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Russia’s crackdown against LGBT rights

On 22 July, Yelena Grigoryeva, a prominent Russian LGBT rights campaigner, was found murdered with multiple stab wounds and signs of strangulation in St Petersburg. Along with campaigning for LGBT rights, Grigoryeva also demonstrated against Russia’s annexation of Ukraine’s Crimea peninsula, the ill treatment of prisoners and a number of other human rights causes.

“An activist of democratic, anti-war and LGBT movements, Yelena Grigoryeva was brutally murdered near her house,” said her friend and activist Dinar Idrisov in a post on Facebook. “She had recently been the victim of violence and death threats,” he wrote, adding that she had “filed several complaints to the police regarding the violence and threats, but there was no reaction.”

Several dozen demonstrators took to the streets in St Petersburg on 23 July to mourn her death.

Laurie Bristow, the British ambassador in Moscow, said in a statement on Twitter that he was “shocked and saddened at reports of the murder of human rights activist Yelena Grigoryeva.”

Alexander Khmeev, a friend and priest of the Association of Christian Eucharistic Communities, told The Village why Grigoryeva was such a prominent human rights defender: “She said that it was not only for her rights, but also for the rights of her daughter to live in a free Russia.”

LGBT rights in Russia

Homosexuality was decriminalised in Russia in the 1990s, but LGBT people have faced varying degrees of discrimination over the years and increasingly so since 2013 when President Vladimir Putin introduced a law banning the spreading of what was described as “gay propaganda”. Since then, LGBT rights campaigners and hate-crime researchers have reported a notable uptick in violence and harassment against gays and lesbians, often from conservative activists, or those espousing Orthodox Christian beliefs.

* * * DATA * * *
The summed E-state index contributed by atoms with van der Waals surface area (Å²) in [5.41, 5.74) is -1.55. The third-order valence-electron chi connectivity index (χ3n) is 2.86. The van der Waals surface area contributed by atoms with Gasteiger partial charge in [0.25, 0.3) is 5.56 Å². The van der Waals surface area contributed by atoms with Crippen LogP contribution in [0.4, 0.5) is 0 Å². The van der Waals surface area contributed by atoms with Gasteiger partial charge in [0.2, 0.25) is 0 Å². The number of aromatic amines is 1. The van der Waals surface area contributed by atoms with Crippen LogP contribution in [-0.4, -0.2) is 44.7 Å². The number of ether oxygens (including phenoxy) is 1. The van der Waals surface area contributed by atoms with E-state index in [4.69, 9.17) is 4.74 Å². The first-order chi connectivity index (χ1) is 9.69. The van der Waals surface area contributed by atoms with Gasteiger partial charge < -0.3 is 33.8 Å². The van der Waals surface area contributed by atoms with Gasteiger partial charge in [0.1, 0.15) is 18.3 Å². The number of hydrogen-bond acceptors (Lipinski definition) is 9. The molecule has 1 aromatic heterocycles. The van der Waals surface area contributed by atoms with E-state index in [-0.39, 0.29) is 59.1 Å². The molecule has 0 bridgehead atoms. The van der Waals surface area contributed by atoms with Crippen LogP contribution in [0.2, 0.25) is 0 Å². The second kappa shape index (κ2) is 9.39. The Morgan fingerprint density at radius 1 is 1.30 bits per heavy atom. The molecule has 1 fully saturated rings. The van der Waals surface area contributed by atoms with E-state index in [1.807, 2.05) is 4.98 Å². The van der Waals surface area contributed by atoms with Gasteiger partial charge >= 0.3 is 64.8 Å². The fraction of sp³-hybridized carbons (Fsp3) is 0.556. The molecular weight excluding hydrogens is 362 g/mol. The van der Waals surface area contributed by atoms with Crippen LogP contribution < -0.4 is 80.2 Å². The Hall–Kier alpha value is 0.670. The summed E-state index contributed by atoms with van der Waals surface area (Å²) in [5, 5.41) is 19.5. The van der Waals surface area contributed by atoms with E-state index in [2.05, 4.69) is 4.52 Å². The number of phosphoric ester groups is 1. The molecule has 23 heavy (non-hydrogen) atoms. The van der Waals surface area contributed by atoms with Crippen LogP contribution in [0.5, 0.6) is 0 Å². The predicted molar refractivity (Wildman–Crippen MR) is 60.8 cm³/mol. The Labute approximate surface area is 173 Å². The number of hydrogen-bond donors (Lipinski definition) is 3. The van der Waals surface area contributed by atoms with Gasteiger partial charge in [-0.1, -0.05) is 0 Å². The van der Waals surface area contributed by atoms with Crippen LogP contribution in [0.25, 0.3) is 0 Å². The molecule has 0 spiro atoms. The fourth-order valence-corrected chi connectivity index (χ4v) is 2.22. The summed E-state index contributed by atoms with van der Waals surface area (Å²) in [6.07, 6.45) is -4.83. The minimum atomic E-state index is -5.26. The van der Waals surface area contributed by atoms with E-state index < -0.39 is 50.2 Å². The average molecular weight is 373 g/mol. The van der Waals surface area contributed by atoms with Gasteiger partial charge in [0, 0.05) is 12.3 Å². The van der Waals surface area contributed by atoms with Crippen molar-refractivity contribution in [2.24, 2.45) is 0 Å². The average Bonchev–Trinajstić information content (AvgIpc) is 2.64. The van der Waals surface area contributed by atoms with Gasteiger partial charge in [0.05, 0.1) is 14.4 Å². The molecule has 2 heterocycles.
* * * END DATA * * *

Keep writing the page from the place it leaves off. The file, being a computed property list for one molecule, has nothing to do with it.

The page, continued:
Earlier this year, the so-called Saw list – an online blacklist published by the “Saw Against LGBT” movement – started circulating on Russian websites and social media, its name taken from a series of American horror films. There were dozens of names on it: Russian gays, lesbians, activists and supporters of LGBT causes, including Girgoryeva, and readers were encouraged to hunt them down.

“Of course, people are shocked [by the killing],” said Svetlana Zakharova of the Russian LGBT Network, one of the country’s largest advocacy organizations for gays and lesbians. “People are scared, people don’t know what to do. And we are absolutely outraged that police haven’t done anything to find the people behind this list,” she told RFE/RL.

In a Facebook post, Georgy Markov, a St Petersburg-based photographer, specifically linked Grigoryeva’s killing to her name’s appearance on the Saw list, saying:

“If there were arrests and criminal investigations [of LGBT activists] before, now there are killings.”